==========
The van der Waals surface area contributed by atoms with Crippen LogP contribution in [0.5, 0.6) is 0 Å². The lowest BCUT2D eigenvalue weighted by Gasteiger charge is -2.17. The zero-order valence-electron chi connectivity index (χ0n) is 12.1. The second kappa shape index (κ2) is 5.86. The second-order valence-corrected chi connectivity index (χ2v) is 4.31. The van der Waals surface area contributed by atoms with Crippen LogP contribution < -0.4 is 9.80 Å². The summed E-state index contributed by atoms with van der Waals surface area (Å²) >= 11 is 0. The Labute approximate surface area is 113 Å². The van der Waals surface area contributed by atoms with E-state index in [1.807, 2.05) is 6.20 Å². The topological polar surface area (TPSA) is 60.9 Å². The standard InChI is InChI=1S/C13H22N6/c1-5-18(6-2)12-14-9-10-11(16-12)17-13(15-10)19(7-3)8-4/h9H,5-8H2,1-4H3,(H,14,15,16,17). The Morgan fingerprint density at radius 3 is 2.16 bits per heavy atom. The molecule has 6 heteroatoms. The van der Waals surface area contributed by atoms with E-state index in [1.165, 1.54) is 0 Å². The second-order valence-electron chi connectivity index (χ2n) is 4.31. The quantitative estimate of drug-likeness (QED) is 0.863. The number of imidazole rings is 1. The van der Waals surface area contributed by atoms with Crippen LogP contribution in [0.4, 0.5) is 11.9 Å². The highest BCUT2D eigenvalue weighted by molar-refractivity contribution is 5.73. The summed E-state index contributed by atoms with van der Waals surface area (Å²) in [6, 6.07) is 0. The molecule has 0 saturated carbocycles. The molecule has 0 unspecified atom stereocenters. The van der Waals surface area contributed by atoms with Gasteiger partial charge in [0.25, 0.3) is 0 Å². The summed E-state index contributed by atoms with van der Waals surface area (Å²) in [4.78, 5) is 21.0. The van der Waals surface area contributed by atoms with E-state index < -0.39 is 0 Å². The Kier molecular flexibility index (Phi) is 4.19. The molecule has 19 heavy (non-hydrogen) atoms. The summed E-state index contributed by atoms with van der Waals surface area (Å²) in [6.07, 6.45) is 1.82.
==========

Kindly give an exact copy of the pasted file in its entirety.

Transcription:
The van der Waals surface area contributed by atoms with Crippen LogP contribution in [0.5, 0.6) is 0 Å². The lowest BCUT2D eigenvalue weighted by Gasteiger charge is -2.17. The zero-order valence-electron chi connectivity index (χ0n) is 12.1. The second kappa shape index (κ2) is 5.86. The second-order valence-corrected chi connectivity index (χ2v) is 4.31. The van der Waals surface area contributed by atoms with Crippen LogP contribution < -0.4 is 9.80 Å². The summed E-state index contributed by atoms with van der Waals surface area (Å²) >= 11 is 0. The Labute approximate surface area is 113 Å². The van der Waals surface area contributed by atoms with E-state index in [1.807, 2.05) is 6.20 Å². The topological polar surface area (TPSA) is 60.9 Å². The standard InChI is InChI=1S/C13H22N6/c1-5-18(6-2)12-14-9-10-11(16-12)17-13(15-10)19(7-3)8-4/h9H,5-8H2,1-4H3,(H,14,15,16,17). The Morgan fingerprint density at radius 3 is 2.16 bits per heavy atom. The molecule has 6 heteroatoms. The van der Waals surface area contributed by atoms with E-state index in [1.165, 1.54) is 0 Å². The second-order valence-electron chi connectivity index (χ2n) is 4.31. The quantitative estimate of drug-likeness (QED) is 0.863. The number of imidazole rings is 1. The van der Waals surface area contributed by atoms with Crippen LogP contribution in [0.4, 0.5) is 11.9 Å². The highest BCUT2D eigenvalue weighted by molar-refractivity contribution is 5.73. The summed E-state index contributed by atoms with van der Waals surface area (Å²) in [6, 6.07) is 0. The molecule has 0 saturated carbocycles. The molecule has 0 unspecified atom stereocenters. The van der Waals surface area contributed by atoms with Gasteiger partial charge in [0.25, 0.3) is 0 Å². The summed E-state index contributed by atoms with van der Waals surface area (Å²) in [4.78, 5) is 21.0. The van der Waals surface area contributed by atoms with E-state index < -0.39 is 0 Å². The Kier molecular flexibility index (Phi) is 4.19. The molecule has 19 heavy (non-hydrogen) atoms. The summed E-state index contributed by atoms with van der Waals surface area (Å²) in [6.07, 6.45) is 1.82.